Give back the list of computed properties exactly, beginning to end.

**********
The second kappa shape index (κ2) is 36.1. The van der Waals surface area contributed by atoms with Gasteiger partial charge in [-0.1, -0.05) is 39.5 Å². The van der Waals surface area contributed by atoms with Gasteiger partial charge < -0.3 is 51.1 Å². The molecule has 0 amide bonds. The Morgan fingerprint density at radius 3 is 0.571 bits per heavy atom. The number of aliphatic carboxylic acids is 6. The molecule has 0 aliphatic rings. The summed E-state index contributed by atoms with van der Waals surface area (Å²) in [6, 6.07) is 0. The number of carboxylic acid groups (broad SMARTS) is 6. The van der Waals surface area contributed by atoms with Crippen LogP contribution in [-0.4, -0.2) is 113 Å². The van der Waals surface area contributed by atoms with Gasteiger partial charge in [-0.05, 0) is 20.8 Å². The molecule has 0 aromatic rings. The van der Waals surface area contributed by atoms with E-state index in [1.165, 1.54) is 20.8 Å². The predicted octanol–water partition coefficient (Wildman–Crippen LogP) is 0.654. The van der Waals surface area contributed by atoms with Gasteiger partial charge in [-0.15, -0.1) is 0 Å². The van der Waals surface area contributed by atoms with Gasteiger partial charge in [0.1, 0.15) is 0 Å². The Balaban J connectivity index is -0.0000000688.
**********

The second kappa shape index (κ2) is 36.1. The van der Waals surface area contributed by atoms with Gasteiger partial charge in [-0.1, -0.05) is 39.5 Å². The van der Waals surface area contributed by atoms with Gasteiger partial charge < -0.3 is 51.1 Å². The molecule has 0 amide bonds. The Morgan fingerprint density at radius 3 is 0.571 bits per heavy atom. The number of aliphatic carboxylic acids is 6. The molecule has 0 aliphatic rings. The summed E-state index contributed by atoms with van der Waals surface area (Å²) in [6, 6.07) is 0. The number of carboxylic acid groups (broad SMARTS) is 6. The van der Waals surface area contributed by atoms with Crippen LogP contribution in [-0.4, -0.2) is 113 Å². The van der Waals surface area contributed by atoms with Gasteiger partial charge in [-0.05, 0) is 20.8 Å². The molecule has 0 aromatic rings. The van der Waals surface area contributed by atoms with E-state index in [1.165, 1.54) is 20.8 Å². The predicted octanol–water partition coefficient (Wildman–Crippen LogP) is 0.654. The van der Waals surface area contributed by atoms with Gasteiger partial charge in [-0.15, -0.1) is 0 Å². The van der Waals surface area contributed by atoms with Gasteiger partial charge in [0.1, 0.15) is 0 Å². The Balaban J connectivity index is -0.0000000688.